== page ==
6 and I'll tell you."

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“I wish you would,” returned the other, in a mutinous tone.

Revenge!” was the stern reply; “revenge and plunder !”

Revenge sounds well enough,” returned the former speaker, “and plunder better still. But on whom have we any cause of vengeance, fifty leagues from ocean? Who are we to find here, among mango trees and cockatoos? And as to plunder, there's nothing to be picked up but drift wood; and there's a chance-a raft floating down the river, and only a brace of niggers guarding it!" and the fellow laughed in derision.

“Peace,” roared the captain, sternly. “Pass the runlet; and at its third round, I'll tell you why we came.”

“Is Dutch courage required to-night, captain, that we must be drunk, or half-seas over, before you tell us what brought us here ?''

“By Heaven ! Juan, you will drive me further than I wish,” and the captain laid his hand upon a pistol.

“Hold ! hold !” exclaimed half-a-dozen voices; no more of that to-night. No use in mincing matters; the schooner's sunk, and what are we to do?-keep here, and rob fishing canoes, as we did to-night, to furnish out a rascally existence? or seek the bush at once, and band ourselves with nigger runaways ? Captain, it won't do."

“ Hear me, men,” exclaimed the captain, passionately. 6. 'Tis true the vessel's gone: well, that's no fault of mine ; but for the planrevenge and plunder. Don't they sound well together ?” Ay;

let's hear it,” said a rover. 6 You all remember Ramirez?” “Ay, ay," was generally responded. “ You thought him

An outbreak from the band prevented the captain from finishing the sentence.

“ Ramirez," said the man whose face was ensconced in hair, “. the best commander that I—and I'm twelve years in the free tradeever sailed under; ay, or ever will.”

“In action, cool as a cucumber,” rejoined a second.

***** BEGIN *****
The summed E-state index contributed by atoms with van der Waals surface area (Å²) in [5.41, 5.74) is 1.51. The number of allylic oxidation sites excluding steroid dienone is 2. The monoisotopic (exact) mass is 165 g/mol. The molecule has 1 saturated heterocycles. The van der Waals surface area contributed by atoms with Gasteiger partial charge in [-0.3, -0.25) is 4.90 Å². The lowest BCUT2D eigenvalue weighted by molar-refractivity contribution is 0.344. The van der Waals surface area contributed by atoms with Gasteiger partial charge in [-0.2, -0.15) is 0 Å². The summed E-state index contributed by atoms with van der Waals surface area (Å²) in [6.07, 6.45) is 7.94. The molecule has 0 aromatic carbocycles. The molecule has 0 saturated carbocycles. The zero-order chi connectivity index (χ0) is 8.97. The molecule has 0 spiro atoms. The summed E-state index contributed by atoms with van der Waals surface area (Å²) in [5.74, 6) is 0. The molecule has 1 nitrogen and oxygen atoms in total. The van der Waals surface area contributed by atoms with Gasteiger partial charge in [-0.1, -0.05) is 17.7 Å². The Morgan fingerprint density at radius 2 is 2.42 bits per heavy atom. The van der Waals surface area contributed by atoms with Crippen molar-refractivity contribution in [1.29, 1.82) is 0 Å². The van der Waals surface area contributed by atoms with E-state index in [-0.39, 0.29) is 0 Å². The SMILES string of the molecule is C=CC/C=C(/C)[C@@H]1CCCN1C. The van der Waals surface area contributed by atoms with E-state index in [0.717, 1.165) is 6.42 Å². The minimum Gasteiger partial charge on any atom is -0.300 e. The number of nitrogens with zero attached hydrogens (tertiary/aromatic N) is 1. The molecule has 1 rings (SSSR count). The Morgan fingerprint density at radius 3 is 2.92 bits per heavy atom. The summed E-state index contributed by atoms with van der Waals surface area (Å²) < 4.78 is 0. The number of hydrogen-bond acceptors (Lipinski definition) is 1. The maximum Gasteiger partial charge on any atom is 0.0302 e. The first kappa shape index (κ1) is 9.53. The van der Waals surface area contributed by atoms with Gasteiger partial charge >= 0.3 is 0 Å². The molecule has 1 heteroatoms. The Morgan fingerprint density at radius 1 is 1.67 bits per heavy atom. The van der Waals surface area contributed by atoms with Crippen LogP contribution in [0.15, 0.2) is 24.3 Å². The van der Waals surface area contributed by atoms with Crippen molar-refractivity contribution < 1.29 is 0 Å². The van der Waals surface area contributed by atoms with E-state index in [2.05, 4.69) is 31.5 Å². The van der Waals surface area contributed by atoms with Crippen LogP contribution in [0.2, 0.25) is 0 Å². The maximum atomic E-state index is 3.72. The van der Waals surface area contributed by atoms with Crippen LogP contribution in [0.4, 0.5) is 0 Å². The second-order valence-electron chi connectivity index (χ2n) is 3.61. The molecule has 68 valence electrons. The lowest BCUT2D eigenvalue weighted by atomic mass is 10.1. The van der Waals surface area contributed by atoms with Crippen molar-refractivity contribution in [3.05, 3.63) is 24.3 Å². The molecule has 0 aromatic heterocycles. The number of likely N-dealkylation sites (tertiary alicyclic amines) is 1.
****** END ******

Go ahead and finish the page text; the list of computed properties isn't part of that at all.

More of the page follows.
“ And,” added a third,“ in real danger, fierce as a wild cat; and with all his wits about him, too."

Night nor day, I never saw him disguised in liquor,” observed another, who was so particularly drunk, that he could barely articulate.

“ You might trust him with uncounted gold—”

“And to his ship’s company,” added a sixth, winding up the eulogium, “ he was true as needle to the north.”

“Well, comrades,” said the captain, moodily, “I'll allow that Ramirez was a good commander, an able seaman, stout leader, capital hand at a pinch, slept always with his starboard eye open; but he was—" and he paused.

_” 61 What ?” cried a dozen voices. “ The falsest villain that ever betrayed a gallant crew !” “No, no, no,” was repeated by a dozen voices.

“ I'll give you proof positive. He disappeared; but none of you could tell, or even guess, the wealth he carried with him. None suspected him ; for all of you thought him a nonesuch. Well, what

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was he all along? why, nothing more nor less than a hired spy. He gave the cruisers secret information of all that passed in every port we entered as free traders; and, in return, they never looked after him. Well, he got blown on the coast at last; and, when he could no longer carry on the game, he left the Flambeau to her fate. And how long after he had deserted ship and comrades was it before the British bull-dogs were let loose upon the sweetest schooner that ever swam the sea ?”